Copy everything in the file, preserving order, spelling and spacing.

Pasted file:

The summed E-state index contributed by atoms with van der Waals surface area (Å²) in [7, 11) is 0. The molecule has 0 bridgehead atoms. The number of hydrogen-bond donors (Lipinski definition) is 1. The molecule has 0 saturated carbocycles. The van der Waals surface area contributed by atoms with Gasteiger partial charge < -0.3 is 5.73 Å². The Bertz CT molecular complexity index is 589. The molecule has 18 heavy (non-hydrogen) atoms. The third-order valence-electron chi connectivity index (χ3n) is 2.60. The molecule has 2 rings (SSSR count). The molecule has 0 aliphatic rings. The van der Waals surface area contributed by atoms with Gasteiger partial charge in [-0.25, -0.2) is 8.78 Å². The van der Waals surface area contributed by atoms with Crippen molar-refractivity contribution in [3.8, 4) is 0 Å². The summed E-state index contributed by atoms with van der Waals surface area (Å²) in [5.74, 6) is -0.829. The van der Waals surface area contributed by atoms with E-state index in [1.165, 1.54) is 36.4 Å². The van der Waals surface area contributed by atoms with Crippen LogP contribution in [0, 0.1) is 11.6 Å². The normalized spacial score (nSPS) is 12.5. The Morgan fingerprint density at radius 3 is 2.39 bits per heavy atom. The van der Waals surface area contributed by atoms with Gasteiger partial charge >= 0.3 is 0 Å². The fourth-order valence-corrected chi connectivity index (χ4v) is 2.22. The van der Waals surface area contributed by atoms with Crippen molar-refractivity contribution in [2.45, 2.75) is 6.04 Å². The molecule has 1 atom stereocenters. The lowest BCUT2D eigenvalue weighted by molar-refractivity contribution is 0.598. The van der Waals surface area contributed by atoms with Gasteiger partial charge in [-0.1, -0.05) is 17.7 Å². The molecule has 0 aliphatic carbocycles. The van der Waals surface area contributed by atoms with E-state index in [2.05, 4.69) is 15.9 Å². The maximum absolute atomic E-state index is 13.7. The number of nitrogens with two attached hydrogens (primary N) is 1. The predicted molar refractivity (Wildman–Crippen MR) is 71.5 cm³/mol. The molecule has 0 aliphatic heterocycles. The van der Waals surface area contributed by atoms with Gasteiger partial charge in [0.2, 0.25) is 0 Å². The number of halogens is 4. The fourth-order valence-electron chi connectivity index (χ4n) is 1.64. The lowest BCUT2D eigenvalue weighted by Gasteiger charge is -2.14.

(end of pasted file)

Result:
The summed E-state index contributed by atoms with van der Waals surface area (Å²) in [7, 11) is 0. The molecule has 0 bridgehead atoms. The number of hydrogen-bond donors (Lipinski definition) is 1. The molecule has 0 saturated carbocycles. The van der Waals surface area contributed by atoms with Gasteiger partial charge < -0.3 is 5.73 Å². The Bertz CT molecular complexity index is 589. The molecule has 18 heavy (non-hydrogen) atoms. The third-order valence-electron chi connectivity index (χ3n) is 2.60. The molecule has 2 rings (SSSR count). The molecule has 0 aliphatic rings. The van der Waals surface area contributed by atoms with Gasteiger partial charge in [-0.25, -0.2) is 8.78 Å². The van der Waals surface area contributed by atoms with Crippen molar-refractivity contribution in [3.8, 4) is 0 Å². The summed E-state index contributed by atoms with van der Waals surface area (Å²) in [5.74, 6) is -0.829. The van der Waals surface area contributed by atoms with E-state index in [1.165, 1.54) is 36.4 Å². The van der Waals surface area contributed by atoms with Crippen LogP contribution in [0, 0.1) is 11.6 Å². The normalized spacial score (nSPS) is 12.5. The Morgan fingerprint density at radius 3 is 2.39 bits per heavy atom. The van der Waals surface area contributed by atoms with Gasteiger partial charge >= 0.3 is 0 Å². The fourth-order valence-corrected chi connectivity index (χ4v) is 2.22. The van der Waals surface area contributed by atoms with Crippen molar-refractivity contribution in [2.45, 2.75) is 6.04 Å². The molecule has 1 atom stereocenters. The lowest BCUT2D eigenvalue weighted by molar-refractivity contribution is 0.598. The van der Waals surface area contributed by atoms with Gasteiger partial charge in [-0.1, -0.05) is 17.7 Å². The molecule has 0 aliphatic carbocycles. The van der Waals surface area contributed by atoms with E-state index in [2.05, 4.69) is 15.9 Å². The maximum absolute atomic E-state index is 13.7. The number of nitrogens with two attached hydrogens (primary N) is 1. The predicted molar refractivity (Wildman–Crippen MR) is 71.5 cm³/mol. The molecule has 0 aliphatic heterocycles. The van der Waals surface area contributed by atoms with Gasteiger partial charge in [0.2, 0.25) is 0 Å². The number of halogens is 4. The fourth-order valence-electron chi connectivity index (χ4n) is 1.64. The lowest BCUT2D eigenvalue weighted by Gasteiger charge is -2.14.